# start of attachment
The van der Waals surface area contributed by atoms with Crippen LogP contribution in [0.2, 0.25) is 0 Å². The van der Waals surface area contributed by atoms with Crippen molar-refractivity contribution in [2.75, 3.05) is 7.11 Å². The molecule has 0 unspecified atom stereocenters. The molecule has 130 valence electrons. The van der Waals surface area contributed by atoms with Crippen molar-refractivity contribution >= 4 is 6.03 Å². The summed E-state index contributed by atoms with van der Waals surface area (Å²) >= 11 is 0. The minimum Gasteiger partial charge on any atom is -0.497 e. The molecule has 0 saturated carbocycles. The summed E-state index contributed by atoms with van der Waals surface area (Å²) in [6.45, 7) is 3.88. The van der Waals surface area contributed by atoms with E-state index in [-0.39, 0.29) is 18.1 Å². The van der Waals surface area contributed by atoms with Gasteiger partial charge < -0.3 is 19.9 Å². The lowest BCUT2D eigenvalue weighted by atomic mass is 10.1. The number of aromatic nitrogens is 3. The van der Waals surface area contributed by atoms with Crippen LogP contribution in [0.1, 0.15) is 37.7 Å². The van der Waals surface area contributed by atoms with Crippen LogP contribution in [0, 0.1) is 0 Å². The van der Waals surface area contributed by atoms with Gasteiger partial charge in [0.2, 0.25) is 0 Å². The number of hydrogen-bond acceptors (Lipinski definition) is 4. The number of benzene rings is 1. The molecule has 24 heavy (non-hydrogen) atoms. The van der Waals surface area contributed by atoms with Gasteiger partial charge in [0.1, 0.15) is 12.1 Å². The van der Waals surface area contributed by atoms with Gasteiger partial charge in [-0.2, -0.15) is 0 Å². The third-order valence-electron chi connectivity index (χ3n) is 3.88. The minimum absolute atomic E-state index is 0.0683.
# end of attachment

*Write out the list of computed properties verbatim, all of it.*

The van der Waals surface area contributed by atoms with Crippen LogP contribution in [0.2, 0.25) is 0 Å². The van der Waals surface area contributed by atoms with Crippen molar-refractivity contribution in [2.75, 3.05) is 7.11 Å². The molecule has 0 unspecified atom stereocenters. The molecule has 130 valence electrons. The van der Waals surface area contributed by atoms with Crippen molar-refractivity contribution >= 4 is 6.03 Å². The summed E-state index contributed by atoms with van der Waals surface area (Å²) >= 11 is 0. The minimum Gasteiger partial charge on any atom is -0.497 e. The molecule has 0 saturated carbocycles. The summed E-state index contributed by atoms with van der Waals surface area (Å²) in [6.45, 7) is 3.88. The van der Waals surface area contributed by atoms with E-state index in [-0.39, 0.29) is 18.1 Å². The van der Waals surface area contributed by atoms with Gasteiger partial charge < -0.3 is 19.9 Å². The lowest BCUT2D eigenvalue weighted by atomic mass is 10.1. The number of aromatic nitrogens is 3. The van der Waals surface area contributed by atoms with Crippen LogP contribution in [0.1, 0.15) is 37.7 Å². The van der Waals surface area contributed by atoms with Crippen LogP contribution in [0, 0.1) is 0 Å². The van der Waals surface area contributed by atoms with Gasteiger partial charge in [0.2, 0.25) is 0 Å². The number of hydrogen-bond acceptors (Lipinski definition) is 4. The number of benzene rings is 1. The molecule has 24 heavy (non-hydrogen) atoms. The van der Waals surface area contributed by atoms with Gasteiger partial charge in [0.1, 0.15) is 12.1 Å². The van der Waals surface area contributed by atoms with Gasteiger partial charge in [-0.2, -0.15) is 0 Å². The third-order valence-electron chi connectivity index (χ3n) is 3.88. The minimum absolute atomic E-state index is 0.0683.